Games & Puzzles for that matter—to cherry-pick services by undercutting on price. We also need to ensure that that price reflects the cost of the treatment for the conditions involved, including complex conditions. This is why we have committed to carry out work, not least with the Royal Colleges, to identify where we need to develop tariffs in order to ensure that happens. Speaking after the Commons exchange, Mr Ruffley said: “This is the third time in recent weeks that I have questioned Ministers on the floor of the House of Commons about my concerns over the reforms and the effect they could have on the West Suffolk Hospital in my constituency. I welcome Andrew Lansley’s rethink on his original proposals. Cherrypicking by private contractors of the most profitable procedures is not what the Suffolk NHS is about. I’m reassured that Mr Lansley’s statement this week. But I shall keep an eagle eye on the details of the proposals.”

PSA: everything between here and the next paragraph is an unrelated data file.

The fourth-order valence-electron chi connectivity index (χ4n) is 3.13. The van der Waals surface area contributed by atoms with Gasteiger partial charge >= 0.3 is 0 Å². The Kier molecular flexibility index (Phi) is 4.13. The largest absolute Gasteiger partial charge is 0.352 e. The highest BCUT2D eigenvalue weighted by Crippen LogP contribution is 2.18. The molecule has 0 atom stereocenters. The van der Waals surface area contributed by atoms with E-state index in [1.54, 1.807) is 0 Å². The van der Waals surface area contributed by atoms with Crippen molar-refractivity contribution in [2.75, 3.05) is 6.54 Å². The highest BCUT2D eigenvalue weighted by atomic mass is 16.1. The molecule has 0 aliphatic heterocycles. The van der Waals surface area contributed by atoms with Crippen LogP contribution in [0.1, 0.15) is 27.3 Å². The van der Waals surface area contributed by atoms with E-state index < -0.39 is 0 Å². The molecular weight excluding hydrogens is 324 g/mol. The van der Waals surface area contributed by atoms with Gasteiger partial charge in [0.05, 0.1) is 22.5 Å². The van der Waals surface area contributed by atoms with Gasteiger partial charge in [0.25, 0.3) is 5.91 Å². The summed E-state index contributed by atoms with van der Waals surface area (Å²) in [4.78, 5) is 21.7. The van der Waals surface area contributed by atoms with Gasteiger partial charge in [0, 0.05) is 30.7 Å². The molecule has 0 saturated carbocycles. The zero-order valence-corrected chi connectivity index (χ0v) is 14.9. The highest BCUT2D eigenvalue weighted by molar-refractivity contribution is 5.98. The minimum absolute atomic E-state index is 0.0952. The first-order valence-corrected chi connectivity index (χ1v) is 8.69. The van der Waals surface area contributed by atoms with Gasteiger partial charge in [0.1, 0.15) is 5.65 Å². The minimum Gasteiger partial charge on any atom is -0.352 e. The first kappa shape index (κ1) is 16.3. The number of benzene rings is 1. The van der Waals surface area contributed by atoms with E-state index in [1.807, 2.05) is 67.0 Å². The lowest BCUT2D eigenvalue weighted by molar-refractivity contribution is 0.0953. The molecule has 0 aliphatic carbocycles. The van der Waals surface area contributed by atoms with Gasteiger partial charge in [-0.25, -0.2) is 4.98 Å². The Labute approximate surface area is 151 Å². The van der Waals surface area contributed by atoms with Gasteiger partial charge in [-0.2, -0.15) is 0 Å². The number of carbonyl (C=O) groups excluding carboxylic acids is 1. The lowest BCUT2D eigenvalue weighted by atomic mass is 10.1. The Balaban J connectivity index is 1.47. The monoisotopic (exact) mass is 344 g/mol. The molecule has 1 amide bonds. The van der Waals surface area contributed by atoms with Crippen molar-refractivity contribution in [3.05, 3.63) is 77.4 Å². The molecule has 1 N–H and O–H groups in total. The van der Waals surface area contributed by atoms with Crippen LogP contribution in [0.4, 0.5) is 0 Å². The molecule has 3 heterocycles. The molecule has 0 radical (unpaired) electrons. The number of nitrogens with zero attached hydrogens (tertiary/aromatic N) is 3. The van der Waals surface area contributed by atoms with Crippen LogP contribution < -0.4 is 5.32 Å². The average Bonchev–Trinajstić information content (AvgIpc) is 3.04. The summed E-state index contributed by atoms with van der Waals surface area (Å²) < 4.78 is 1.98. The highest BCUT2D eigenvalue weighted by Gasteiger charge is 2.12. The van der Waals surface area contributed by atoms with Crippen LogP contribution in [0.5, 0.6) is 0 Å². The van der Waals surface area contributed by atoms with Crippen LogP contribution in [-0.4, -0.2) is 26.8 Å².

generously given his own reward, with some low emission car owners paying little or no road tax. Why then a second reward from a council that is supposed to treat us fairly? The same council that hikes car parking charges every year to encourage us to use alternatives to the car and to also ensure that long stay parking is kept out of the town centre to encourage a healthy footfall into our shops. So where does this latest move fit into the grand scheme of thing? It certainly doesn’t address the really major issue for the town centre and that is congestion. Even our low-emitters have a box with a wheel on each corner taking up the same space as the sinful lot in their gas guzzlers so does nothing to alleviate congestion. In fact they may even add to it by heading for the cheap parking slots in School Yard when previously they used the perimeter car-parks. I am definitely not against people using low emission or any other cars and speak as one of the lowest forms of life on the road today; a 4x4 driver. Perhaps I should explain why I drive such an anti-social vehicle. The knockon effect of injuries sustained in the RAF make getting in and out of ordinary, lower, cars quite difficult so the raised driving position is essential. There is another reason I drive it; I want to and that’s what influences other motorists when choosing their cars. We don’t need nanny St Edmundsbury coming up with twee little schemes to reward us. I suggest the priority should be getting a decent bus service organised for the town so we can all become responsible citizens.